Your debt-to-income ratio, or DTI, is an important personal finance measure that compares the amount of money you earn to the amount of money that you owe to your creditors. This number comes into play when trying to line up financing to purchase a home because it is used to determine mortgage affordability.
Once financing has been obtained, few homeowners give the debt-to-income ratio much further thought but perhaps they should, as a change to income or addition of new debt can affect one’s ability to service existing debt.
Calculating Debt-to-Income Ratio
Calculating your debt-to-income ratio can be is easy, if you know how. There are two main ways to compute DTI depending on the particular debts and obligations included in the calculation.
The less-strenuous way to measure this ratio is to compare all housing expenses, which includes your mortgage expense, home insurance, taxes, and any other housing-related expenses. Once you have the total housing expense calculated, divide it by the amount of your gross monthly income.
For example, if you earn $2,000 per month and have a mortgage expense of $400, taxes of $200, and insurance expenses of $150, your debt-to-income ratio would be 37.5%.
The more precise measurement is to include the total amount of money that you spend each month servicing debt. This includes all recurring debt, such as mortgages, car loans, child support payments, and credit card payments.
When calculating this ratio, you generally don’t count monthly household expenses such as food, entertainment, and utilities.
Gross vs. Net Income
For lending purposes, the debt-to-income calculation is always based on gross income. Gross income is a before-tax calculation. As we all know, we do get taxed, so we don’t get to keep all of our gross income (in most cases). Because you can’t spend money that you never receive, the result is a somewhat aggressive picture of your spending ability.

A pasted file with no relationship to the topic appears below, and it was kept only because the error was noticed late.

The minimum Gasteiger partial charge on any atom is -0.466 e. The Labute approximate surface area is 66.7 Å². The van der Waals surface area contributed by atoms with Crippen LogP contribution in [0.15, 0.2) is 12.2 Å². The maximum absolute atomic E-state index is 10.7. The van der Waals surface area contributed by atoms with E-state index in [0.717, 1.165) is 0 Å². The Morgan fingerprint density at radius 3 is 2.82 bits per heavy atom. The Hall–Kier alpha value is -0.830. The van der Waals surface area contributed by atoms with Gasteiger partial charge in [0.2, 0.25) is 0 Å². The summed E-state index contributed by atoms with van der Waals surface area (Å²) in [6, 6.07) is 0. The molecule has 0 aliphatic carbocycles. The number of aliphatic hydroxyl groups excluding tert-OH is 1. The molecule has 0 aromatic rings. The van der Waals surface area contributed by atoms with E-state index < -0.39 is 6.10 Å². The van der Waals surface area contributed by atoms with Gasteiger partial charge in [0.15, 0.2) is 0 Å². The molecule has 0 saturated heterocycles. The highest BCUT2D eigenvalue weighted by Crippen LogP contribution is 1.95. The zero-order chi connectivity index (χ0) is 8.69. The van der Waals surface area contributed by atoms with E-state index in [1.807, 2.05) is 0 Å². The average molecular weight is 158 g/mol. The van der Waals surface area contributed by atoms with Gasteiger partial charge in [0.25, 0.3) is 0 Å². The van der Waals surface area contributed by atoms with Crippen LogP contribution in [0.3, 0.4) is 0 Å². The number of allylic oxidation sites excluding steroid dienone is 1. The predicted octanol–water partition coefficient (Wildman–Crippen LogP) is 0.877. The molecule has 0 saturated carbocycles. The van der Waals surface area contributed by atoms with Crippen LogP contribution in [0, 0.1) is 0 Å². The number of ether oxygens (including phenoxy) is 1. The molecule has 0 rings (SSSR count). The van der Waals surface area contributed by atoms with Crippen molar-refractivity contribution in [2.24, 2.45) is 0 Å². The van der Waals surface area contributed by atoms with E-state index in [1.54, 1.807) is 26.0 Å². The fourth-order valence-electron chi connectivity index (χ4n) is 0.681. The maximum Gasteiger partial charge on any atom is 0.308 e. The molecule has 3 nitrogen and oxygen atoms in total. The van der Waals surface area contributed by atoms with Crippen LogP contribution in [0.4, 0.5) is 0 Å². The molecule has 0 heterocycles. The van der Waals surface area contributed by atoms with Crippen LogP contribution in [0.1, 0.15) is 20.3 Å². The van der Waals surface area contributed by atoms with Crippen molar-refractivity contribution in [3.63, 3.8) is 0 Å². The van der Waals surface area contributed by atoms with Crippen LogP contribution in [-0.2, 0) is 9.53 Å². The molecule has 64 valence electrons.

Good and Bad Numbers
Your debt-to-income ratio tells you a lot about the state of your financial health. Lower numbers are indicative of a better scenario because less debt is generally viewed as a good thing. After all, if you don’t have debts to service, you will have more money for other things. Unfortunately, a high debt-to-income ratio often means that there aren’t extra dollars left at the end of the month.
So, what is a good debt-to-income ratio? Traditional lenders generally prefer a 36% ratio, with no more than 28% of that debt dedicated toward servicing the mortgage on your home. A debt-to-income ratio of 37% to 43% is often viewed as an upper limit, although some specialty lenders will permit ratios in that range or higher. Fannie Mae, in some cases, will back loans extended to borrowers with DTIs of up to 50%, for example, if they meet certain credit score and cash reserve requirements. And there are compensating factors such as a fantastic credit score or low LTV (loan-to-value) where a DTI over 50% is permissible by FHA.
The best ratio is as close to 0% as possible, a number that represents debt-free living. While everyone has bills to pay and most of us have at least some recurring debt, unless your income source is unlimited and guaranteed, a lower debt-to-income ratio is almost always better than a higher ratio.
Want to lower—that is, improve—your debt-to-income ratio?
Basically, there are two ways:
- Reduce your monthly recurring debt
- Increase your gross monthly income
Easier said than done, admittedly. Of course, you can also try a combination of the two.
Monitoring your debt-to-income ratio is a great way to keep tabs on your expenses and your buying power. Regardless of whether you earn $25,000 a year, $100,000 a year, or $1 million a year, your debt-to-income ratio provides a snapshot of your spending habits. It’s possible to have a small income yet, courtesy of good spending habits, and have a low debt-to-income ratio. It’s also possible to have a high income but poor spending habits, resulting in a high debt-to-income ratio.
In the end, it’s not how much you earn but how much you spend that makes all the difference.
The Bottom Line
Keep in mind that the more you add in debts, either through housing or recurring debts, the higher your ratio will be. The higher your ratio, the more likely you are to be in financial danger. To make sure you’re on the path to financial freedom, you can calculate this ratio each quarter to keep your finances moving in the right direction.
If your debt-to-income ratio doesn’t paint the picture of economic health that you’d prefer to see, you’ll need to take steps to improve the picture.
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